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The Federal Deposit Insurance Corp. (FDIC) protected each Superior Bank depositor up to $100,000. In an e-mail, the Obama campaign said that as a result of the money that the Pritzker family paid to the government, each of the depositors who exceeded the insured amount when it failed has recovered about 69 percent of the uninsured amounts.

It said they would continue to receive future payments.

In a statement on Mr. Obama’s Web page, Ms. Pritzker described Superior’s failure as “complex,” saying it was shut down by federal regulators who concluded that the “valuation of certain assets in Superior’s financial statements … was overstated and as a result the bank was not capitalized sufficiently.” She said she was “proud of how my family responded to this situation.”

What happened

The Office of Thrift Supervision (OTS), a Treasury Department agency that regulates federal savings associations, closed Superior and its 18 branch offices on July 27, 2001, naming the FDIC as conservator. At the time, the FDIC said the bank’s financial condition had “rapidly deteriorated” and its management was “unable to resolve existing problems.

A Feb. 7, 2002, FDIC report said the bank’s failure “was directly attributable to the bank´s board of directors and executives ignoring sound risk management principles.” The report said the bank “paid dividends and other financial benefits without regard to the deteriorating financial and operating condition of Superior.”

“Superior Bank suffered as a result of its former high-risk business strategy, which was focused on the generation of significant volumes of subprime mortgage and automobile loans for securitization and sale in the secondary market,” the OTS said. “The bank also suffered from poor lending practices, improper record keeping and accounting, and ineffective board and management supervision.”

The bank began operations in 1988 under conditions created by the Federal Home Loan Bank Board, which made generous arrangements for the takeover of several failed thrifts. The equal-share buyers included the Pritzker family of Chicago, one of America’s wealthiest as owners of the Hyatt hotel chain, and the Dworman family of New York, with interests in real estate and financial services.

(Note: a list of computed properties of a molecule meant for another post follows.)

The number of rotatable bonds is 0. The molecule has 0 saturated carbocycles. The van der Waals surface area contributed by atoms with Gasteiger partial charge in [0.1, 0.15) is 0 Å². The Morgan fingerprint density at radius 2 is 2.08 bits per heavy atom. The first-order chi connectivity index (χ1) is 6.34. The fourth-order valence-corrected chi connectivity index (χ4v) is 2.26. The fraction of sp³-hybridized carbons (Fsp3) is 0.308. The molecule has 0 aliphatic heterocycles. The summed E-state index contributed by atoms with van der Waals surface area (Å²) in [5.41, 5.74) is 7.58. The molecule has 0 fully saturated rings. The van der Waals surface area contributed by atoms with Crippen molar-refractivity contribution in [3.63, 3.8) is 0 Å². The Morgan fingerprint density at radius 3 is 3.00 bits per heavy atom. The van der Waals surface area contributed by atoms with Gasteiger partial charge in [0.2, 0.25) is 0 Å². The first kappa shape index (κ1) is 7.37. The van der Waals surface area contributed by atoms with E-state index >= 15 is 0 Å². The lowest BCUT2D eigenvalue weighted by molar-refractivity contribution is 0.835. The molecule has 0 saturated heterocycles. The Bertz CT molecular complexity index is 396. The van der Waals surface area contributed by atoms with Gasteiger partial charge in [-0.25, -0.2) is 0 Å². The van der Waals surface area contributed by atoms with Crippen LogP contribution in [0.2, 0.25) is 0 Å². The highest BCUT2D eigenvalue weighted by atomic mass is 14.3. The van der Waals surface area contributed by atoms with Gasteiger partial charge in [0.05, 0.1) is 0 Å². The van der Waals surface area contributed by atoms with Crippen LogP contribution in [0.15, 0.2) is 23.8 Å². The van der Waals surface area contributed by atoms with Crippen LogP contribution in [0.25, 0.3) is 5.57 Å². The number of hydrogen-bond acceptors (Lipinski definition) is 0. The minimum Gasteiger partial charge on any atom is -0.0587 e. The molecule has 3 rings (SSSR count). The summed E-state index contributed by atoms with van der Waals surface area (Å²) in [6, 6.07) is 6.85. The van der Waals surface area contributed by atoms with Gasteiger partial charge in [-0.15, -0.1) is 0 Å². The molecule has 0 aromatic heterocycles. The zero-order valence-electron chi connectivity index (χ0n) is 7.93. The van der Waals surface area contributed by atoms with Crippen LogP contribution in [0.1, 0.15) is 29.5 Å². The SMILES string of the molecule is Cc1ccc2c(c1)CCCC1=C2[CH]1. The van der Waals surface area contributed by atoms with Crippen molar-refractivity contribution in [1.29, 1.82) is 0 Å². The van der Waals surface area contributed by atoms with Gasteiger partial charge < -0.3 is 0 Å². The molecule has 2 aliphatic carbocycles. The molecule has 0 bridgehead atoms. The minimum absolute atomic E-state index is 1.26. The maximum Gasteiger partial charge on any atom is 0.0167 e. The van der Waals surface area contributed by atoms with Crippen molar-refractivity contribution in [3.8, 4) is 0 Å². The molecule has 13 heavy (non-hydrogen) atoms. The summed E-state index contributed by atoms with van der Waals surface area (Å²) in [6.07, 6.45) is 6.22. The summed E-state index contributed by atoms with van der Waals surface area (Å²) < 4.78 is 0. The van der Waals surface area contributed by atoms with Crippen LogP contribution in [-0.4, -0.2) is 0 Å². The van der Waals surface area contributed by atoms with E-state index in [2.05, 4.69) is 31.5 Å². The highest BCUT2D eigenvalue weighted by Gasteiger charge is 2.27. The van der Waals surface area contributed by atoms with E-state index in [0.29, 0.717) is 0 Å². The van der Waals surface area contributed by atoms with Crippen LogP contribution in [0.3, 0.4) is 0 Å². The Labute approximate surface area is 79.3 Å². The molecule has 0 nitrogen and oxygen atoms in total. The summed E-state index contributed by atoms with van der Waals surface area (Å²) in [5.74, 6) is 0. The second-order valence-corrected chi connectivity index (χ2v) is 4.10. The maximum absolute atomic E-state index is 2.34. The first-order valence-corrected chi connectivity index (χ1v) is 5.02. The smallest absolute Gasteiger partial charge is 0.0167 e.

The partnership operated through Coast-to-Coast Financial Corporation (CCFC), which purchased the bank for $42.5 million with the buyers receiving assistance from the Federal Savings and Loan Insurance Corp. (FSLIC), which contributed a package of cash, tax credits and loan guarantees worth $645 million, according to FDIC records.

Superior was one of the first banks in the 1990s to turn to the emerging practice of subprime lending, where loans are targeted to high-risk borrowers at higher interest rates. Recipients of those loans often have loan delinquency or default histories, bankruptcies or limited debt experience, and by the middle of this decade, they began defaulting on their new mortgages. A dramatic rise in those defaults and foreclosures is blamed, in part, for the recent financial crisis.

During a campaign speech in July in Pennsylvania, Mr. Obama said the nation’s mortgage crisis “has to do with the fact that people got suckered into loans they could not pay”- adding that the banks and financial institutions that made the loans were “making money hand over fist” but knew that many of the deals were “just too good to be true.”

Superior Bank’s failure in his home state of Illinois has not been a topic of Mr. Obama’s campaign speeches, but he has often praised Ms. Pritzker as a “no-nonsense, no-drama, no-ego person.” He told reporters during a flight on his campaign jet in July that he and Mrs. Pritzker “share certain core values about how to run organizations, and hopefully that will inform how we manage the government.”

About 1,400 underinsured Superior Bank depositors ultimately were paid the FDIC-guaranteed insured amount of $100,000 but are still owed about $18 million. Mr. Courtney, the contractor, described as “galling” the fact that the Pritzker family gave $30 million to the University of Chicago’s Pritzker School of Medicine a year after the bank closed while he still awaits his own money.

“We just don’t count,” he said.

In search of a solution

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